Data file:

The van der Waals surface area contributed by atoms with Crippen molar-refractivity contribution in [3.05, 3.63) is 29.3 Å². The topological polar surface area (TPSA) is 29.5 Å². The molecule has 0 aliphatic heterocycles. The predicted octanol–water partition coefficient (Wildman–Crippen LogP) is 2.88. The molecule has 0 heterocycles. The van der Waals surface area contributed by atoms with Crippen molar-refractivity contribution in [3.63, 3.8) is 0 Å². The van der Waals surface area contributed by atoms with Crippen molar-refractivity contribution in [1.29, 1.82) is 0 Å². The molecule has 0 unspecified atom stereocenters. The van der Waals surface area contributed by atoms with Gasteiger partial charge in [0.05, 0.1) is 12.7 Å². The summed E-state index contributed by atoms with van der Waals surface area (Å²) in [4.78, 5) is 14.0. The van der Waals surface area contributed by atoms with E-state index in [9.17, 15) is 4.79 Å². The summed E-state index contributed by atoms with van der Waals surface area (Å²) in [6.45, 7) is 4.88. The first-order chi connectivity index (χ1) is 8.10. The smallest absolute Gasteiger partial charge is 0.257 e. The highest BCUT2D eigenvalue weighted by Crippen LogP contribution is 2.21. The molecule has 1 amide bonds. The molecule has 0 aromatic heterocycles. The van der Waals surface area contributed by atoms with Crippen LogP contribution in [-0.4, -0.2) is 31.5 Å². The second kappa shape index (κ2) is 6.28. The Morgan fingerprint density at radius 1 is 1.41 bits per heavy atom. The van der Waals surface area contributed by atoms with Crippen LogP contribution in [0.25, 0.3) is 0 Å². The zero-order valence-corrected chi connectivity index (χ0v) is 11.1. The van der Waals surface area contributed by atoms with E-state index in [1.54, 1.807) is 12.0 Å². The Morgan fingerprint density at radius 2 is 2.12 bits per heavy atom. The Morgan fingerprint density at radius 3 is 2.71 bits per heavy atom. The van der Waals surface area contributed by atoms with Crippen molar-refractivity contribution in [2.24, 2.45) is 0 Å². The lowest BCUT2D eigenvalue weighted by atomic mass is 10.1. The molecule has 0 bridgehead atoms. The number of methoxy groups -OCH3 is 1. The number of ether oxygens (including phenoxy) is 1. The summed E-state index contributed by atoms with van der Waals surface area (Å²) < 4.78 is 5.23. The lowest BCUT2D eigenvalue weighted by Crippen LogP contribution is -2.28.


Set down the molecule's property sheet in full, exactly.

The van der Waals surface area contributed by atoms with Crippen molar-refractivity contribution in [3.05, 3.63) is 29.3 Å². The topological polar surface area (TPSA) is 29.5 Å². The molecule has 0 aliphatic heterocycles. The predicted octanol–water partition coefficient (Wildman–Crippen LogP) is 2.88. The molecule has 0 heterocycles. The van der Waals surface area contributed by atoms with Crippen molar-refractivity contribution in [3.63, 3.8) is 0 Å². The van der Waals surface area contributed by atoms with Crippen molar-refractivity contribution in [1.29, 1.82) is 0 Å². The molecule has 0 unspecified atom stereocenters. The van der Waals surface area contributed by atoms with Gasteiger partial charge in [0.05, 0.1) is 12.7 Å². The summed E-state index contributed by atoms with van der Waals surface area (Å²) in [4.78, 5) is 14.0. The van der Waals surface area contributed by atoms with E-state index in [9.17, 15) is 4.79 Å². The summed E-state index contributed by atoms with van der Waals surface area (Å²) in [6.45, 7) is 4.88. The first-order chi connectivity index (χ1) is 8.10. The smallest absolute Gasteiger partial charge is 0.257 e. The highest BCUT2D eigenvalue weighted by Crippen LogP contribution is 2.21. The molecule has 1 amide bonds. The molecule has 0 aromatic heterocycles. The van der Waals surface area contributed by atoms with Crippen LogP contribution in [-0.4, -0.2) is 31.5 Å². The second kappa shape index (κ2) is 6.28. The Morgan fingerprint density at radius 1 is 1.41 bits per heavy atom. The van der Waals surface area contributed by atoms with Crippen LogP contribution in [0.25, 0.3) is 0 Å². The zero-order valence-corrected chi connectivity index (χ0v) is 11.1. The van der Waals surface area contributed by atoms with E-state index in [1.54, 1.807) is 12.0 Å². The Morgan fingerprint density at radius 2 is 2.12 bits per heavy atom. The Morgan fingerprint density at radius 3 is 2.71 bits per heavy atom. The van der Waals surface area contributed by atoms with Crippen molar-refractivity contribution in [2.24, 2.45) is 0 Å². The lowest BCUT2D eigenvalue weighted by atomic mass is 10.1. The molecule has 0 bridgehead atoms. The number of methoxy groups -OCH3 is 1. The number of ether oxygens (including phenoxy) is 1. The summed E-state index contributed by atoms with van der Waals surface area (Å²) < 4.78 is 5.23. The lowest BCUT2D eigenvalue weighted by Crippen LogP contribution is -2.28.